- The Coca-Cola Co. is the first announced customer for Republic Services’ forthcoming polymer centers, a project the waste company describes as “the first time a single U.S. company will manage the plastics stream from curbside collection to delivery of high-quality recycled content for consumer packaging.”
- Republic Services will supply Coca-Cola with recycled PET. The companies declined to disclose specific deal terms, but Pete Keller, Republic’s vice president of recycling and sustainability, said Coca-Cola “will consume a significant portion of our output.” The first center in Las Vegas is on track to begin operations by the end of this year, with material likely being supplied in the first quarter of next year.
- Coca-Cola is aiming to use at least 50% recycled material in its packaging by 2030 and “collect and recycle a bottle or can for each one we sell” by that same year. In 2022, the company used 15% rPET in its bottles and collected 61% of the equivalent bottles and cans it put into circulation.
A mix of ESG pressure and legislative action have driven more packaging manufacturers and CPGs to aim to be less reliant on virgin plastics and incorporate recycled content into packaging. However, some companies have pointed to unreliable supply or higher costs.
Republic Services is building out a network of facilities targeting that opportunity. Keller said that while multiple states have now passed legislation related to minimum recycled content requirements in packaging, which will drive mandated demand, “our decision to invest in volume or centers to make these materials available in the marketplace was largely based on [brands] saying, ‘we want the material and will value it.’” Other major CPGs including ABInBev, Danone and Nestlé all have goals to achieve 50% recycled content in bottles or packaging.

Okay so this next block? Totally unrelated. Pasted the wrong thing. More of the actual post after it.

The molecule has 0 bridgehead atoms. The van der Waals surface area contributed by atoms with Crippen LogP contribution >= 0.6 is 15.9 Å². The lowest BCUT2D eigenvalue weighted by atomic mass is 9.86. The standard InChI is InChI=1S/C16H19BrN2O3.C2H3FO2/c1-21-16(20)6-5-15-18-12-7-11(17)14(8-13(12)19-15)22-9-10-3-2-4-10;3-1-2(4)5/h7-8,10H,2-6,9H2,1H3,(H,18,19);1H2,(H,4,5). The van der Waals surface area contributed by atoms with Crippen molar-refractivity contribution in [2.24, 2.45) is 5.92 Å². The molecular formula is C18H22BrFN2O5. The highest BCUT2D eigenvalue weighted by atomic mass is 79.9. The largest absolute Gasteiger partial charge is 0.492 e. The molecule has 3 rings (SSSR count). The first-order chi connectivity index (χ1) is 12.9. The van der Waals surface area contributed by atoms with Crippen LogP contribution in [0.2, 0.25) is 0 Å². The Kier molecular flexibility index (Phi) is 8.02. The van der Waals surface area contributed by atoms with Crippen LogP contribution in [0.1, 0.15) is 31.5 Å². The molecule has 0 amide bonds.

Activist investment firm Engine No. 1 pushed Coca-Cola to partner with a waste management company — specifically Republic, which Engine No. 1 has a stake in — to support bottle-to-bottle circularity, Semafor reported in October. The proposal was that Coca-Cola either invest in Republic to help fund collection logistics, or secure a long-term contract to buy bottles made of recycled plastic.
Since announcing the polymer centers early last year, Republic has had conversations with converters and brands alike, and some “specialty” applications like in cosmetics or automotive also are a possibility. “We're approaching the market in a very intentional way,” Keller said. “It would just be easier for us to have three or four pretty significant partners rather than 1,000. But we're still working through that.”
A lot of this recycled material has historically been repurposed as items like textiles, carpeting or construction materials that have limited recyclability at end of life, Keller said. “It’s exciting to be able to produce the material that the consumer packaging marketplace is interested in consuming,” he said.
In addition to PET, the centers are being designed to process HDPE and PP. Beyond Las Vegas, Republic has announced the next polymer center will be in an unspecified Midwest city. Republic has already ordered equipment for that site and it’s expected to be operational by the end of 2024. Additional centers will follow in 2025 and 2026 at sites in the Northeast and in the Gulf area, for which the company is currently working on steps like permitting and engineering feasibility plans.
The ramp-up at the Las Vegas center could inform future decisions around center design, maintenance, staffing and operational hours, Keller said.